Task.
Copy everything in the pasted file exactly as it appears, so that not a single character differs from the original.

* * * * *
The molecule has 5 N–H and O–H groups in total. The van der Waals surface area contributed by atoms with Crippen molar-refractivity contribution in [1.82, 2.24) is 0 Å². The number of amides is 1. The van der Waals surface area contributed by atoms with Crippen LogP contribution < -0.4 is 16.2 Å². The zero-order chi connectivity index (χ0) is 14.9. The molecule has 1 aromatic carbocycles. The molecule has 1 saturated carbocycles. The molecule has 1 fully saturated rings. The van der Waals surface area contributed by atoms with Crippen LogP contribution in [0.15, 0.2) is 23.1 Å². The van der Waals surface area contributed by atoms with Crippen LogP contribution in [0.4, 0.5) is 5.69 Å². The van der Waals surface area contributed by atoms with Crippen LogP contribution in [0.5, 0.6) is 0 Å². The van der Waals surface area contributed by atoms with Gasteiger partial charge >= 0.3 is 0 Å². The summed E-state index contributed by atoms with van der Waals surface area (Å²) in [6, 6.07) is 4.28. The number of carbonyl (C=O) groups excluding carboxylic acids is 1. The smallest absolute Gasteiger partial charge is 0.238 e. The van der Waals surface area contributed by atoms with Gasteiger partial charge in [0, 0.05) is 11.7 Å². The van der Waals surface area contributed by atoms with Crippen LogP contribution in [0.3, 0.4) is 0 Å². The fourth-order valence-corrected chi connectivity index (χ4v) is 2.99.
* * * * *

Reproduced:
The molecule has 5 N–H and O–H groups in total. The van der Waals surface area contributed by atoms with Crippen molar-refractivity contribution in [1.82, 2.24) is 0 Å². The number of amides is 1. The van der Waals surface area contributed by atoms with Crippen LogP contribution < -0.4 is 16.2 Å². The zero-order chi connectivity index (χ0) is 14.9. The molecule has 1 aromatic carbocycles. The molecule has 1 saturated carbocycles. The molecule has 1 fully saturated rings. The van der Waals surface area contributed by atoms with Crippen LogP contribution in [0.15, 0.2) is 23.1 Å². The van der Waals surface area contributed by atoms with Crippen LogP contribution in [0.4, 0.5) is 5.69 Å². The van der Waals surface area contributed by atoms with Crippen LogP contribution in [0.5, 0.6) is 0 Å². The van der Waals surface area contributed by atoms with Gasteiger partial charge >= 0.3 is 0 Å². The summed E-state index contributed by atoms with van der Waals surface area (Å²) in [6, 6.07) is 4.28. The number of carbonyl (C=O) groups excluding carboxylic acids is 1. The smallest absolute Gasteiger partial charge is 0.238 e. The van der Waals surface area contributed by atoms with Gasteiger partial charge in [0, 0.05) is 11.7 Å². The van der Waals surface area contributed by atoms with Crippen LogP contribution in [0.3, 0.4) is 0 Å². The fourth-order valence-corrected chi connectivity index (χ4v) is 2.99.